willing rather to starve at sea than to confront such perils.
In the meantime I had a better chance, as I supposed, before me. North of
Haulbowline Head, the land runs in a long way, leaving, at low tide, a long
stretch of yellow sand. To the north of that, again, there comes another
cape—Cape of the Woods, as it was marked upon the chart—buried in tall green
pines, which descended to the margin of the sea.
I remembered what Silver had said about the current that sets northward along
the whole west coast of Treasure Island; and seeing from my position that I was
already under its influence, I preferred to leave Haulbowline Head behind me,
and reserve my strength for an attempt to land upon the kindlier-looking Cape of
There was a great, smooth swell upon the sea. The wind blowing steady and
gentle from the south, there was no contrariety between that and the current,
and the billows rose and fell unbroken.
Had it been otherwise, I must long ago have perished; but as it was, it is
surprising how easily and securely my little and light boat could ride. Often,
as I still lay at the bottom, and kept no more than an eye above the gunwale, I
would see a big blue summit heaving close above me; yet the coracle would but
bounce a little, dance as if on springs, and subside on the other side into the
trough as lightly as a bird.
I began after a little to grow very bold, and sat up to try my skill at
paddling. But even a small change in the disposition of the weight will produce
violent changes in the behavior of a coracle. And I had hardly moved before the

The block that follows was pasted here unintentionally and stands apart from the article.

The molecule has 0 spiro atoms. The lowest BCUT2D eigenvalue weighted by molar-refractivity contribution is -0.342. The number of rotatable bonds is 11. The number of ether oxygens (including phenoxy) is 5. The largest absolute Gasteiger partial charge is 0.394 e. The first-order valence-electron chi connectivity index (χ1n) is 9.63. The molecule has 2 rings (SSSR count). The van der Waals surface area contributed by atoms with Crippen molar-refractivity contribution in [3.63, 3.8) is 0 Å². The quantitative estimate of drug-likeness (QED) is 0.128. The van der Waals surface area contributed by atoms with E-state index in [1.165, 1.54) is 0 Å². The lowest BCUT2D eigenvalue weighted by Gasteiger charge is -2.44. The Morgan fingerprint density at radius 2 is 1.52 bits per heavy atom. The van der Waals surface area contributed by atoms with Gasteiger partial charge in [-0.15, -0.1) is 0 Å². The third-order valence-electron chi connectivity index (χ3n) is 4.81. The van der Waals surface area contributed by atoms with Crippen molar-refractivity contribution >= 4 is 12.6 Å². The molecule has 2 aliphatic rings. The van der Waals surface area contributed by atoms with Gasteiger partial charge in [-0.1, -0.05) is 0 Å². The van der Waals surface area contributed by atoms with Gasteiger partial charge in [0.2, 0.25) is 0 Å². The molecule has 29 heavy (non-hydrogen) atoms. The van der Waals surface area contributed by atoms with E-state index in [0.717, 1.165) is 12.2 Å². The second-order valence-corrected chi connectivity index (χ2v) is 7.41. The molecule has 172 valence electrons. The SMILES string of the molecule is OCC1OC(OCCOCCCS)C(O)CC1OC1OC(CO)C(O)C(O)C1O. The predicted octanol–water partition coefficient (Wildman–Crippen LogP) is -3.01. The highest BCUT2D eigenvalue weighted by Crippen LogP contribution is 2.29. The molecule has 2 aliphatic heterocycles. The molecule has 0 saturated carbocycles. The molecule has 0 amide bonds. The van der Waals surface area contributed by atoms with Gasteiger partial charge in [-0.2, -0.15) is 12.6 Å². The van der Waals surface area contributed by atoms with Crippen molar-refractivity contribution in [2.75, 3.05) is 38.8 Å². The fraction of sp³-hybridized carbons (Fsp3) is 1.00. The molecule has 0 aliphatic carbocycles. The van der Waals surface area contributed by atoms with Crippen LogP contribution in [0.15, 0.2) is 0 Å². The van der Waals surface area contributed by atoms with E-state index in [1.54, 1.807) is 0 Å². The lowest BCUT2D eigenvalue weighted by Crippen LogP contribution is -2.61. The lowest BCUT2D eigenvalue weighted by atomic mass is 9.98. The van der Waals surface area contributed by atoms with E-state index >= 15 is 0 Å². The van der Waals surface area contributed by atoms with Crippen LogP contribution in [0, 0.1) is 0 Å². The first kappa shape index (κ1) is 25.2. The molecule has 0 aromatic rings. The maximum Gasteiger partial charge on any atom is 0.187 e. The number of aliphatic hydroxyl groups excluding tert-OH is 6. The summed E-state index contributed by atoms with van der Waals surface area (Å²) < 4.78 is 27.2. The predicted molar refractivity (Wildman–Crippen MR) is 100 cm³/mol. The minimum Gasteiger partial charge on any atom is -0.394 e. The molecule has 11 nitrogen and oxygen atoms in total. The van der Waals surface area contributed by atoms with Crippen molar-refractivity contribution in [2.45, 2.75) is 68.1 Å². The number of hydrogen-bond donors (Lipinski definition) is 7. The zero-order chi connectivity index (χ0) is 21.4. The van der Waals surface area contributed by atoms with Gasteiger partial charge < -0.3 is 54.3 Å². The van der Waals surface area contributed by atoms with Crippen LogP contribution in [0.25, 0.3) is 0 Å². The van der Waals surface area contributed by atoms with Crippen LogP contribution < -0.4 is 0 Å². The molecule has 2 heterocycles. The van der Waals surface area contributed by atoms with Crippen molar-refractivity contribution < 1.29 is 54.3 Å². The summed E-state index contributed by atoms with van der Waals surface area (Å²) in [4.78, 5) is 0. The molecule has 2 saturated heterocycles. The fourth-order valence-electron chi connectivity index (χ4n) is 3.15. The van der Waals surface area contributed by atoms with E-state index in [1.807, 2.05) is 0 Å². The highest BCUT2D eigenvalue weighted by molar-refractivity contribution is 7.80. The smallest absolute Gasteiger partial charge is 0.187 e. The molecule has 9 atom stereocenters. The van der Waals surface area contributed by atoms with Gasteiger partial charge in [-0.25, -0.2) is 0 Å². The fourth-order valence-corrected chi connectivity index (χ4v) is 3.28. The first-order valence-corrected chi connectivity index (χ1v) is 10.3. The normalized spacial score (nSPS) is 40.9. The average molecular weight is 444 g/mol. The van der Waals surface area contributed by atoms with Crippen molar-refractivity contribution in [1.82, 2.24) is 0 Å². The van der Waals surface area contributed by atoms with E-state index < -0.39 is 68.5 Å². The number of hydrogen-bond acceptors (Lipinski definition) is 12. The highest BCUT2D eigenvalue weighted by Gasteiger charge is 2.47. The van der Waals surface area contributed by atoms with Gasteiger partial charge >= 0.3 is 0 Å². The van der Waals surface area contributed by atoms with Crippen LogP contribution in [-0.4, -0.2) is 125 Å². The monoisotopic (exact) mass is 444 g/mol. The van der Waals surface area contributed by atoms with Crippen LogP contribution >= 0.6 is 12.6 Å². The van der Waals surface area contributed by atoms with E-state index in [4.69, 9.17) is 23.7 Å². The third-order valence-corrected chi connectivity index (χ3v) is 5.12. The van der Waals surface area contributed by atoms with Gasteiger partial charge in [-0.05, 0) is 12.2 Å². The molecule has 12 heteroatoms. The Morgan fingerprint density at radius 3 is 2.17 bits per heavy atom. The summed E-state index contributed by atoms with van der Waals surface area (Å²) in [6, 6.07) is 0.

boat, giving up at once her gentle dancing movement, ran straight down a slope
of water so steep that it made me giddy, and struck her nose, with a spout of
spray, deep into the side of the next wave.
I was drenched and terrified, and fell instantly back into my old position,
whereupon the coracle seemed to find her head again, and led me as softly as
before among the billows. It was plain she was not to be interfered with, and at
that rate, since I could in no way influence her course, what hope had I left of
I began to be horribly frightened, but I kept my head, for all that. First,
moving with all care, I gradually baled out the coracle with my sea-cap; then
getting my eye once more above the gunwale, I set myself to study how it was she
managed to slip so quietly through the rollers.
I found each wave, instead of the big, smooth, glossy mountain it looks from
shore, or from a vessel’s deck, was for all the world like any range of hills on
the dry land, full of peaks and smooth places and valleys. The coracle, left to
herself, turning from side to side, threaded, so to speak, her way through these
lower parts, and avoided the steep slopes and higher, toppling summits of the
“Well, now,” thought I to myself, “it is plain I must lie where I am, and not
disturb the balance; but it is plain, also, that I can put the paddle over the
side, and from time to time, in smooth places, give her a shove or two towards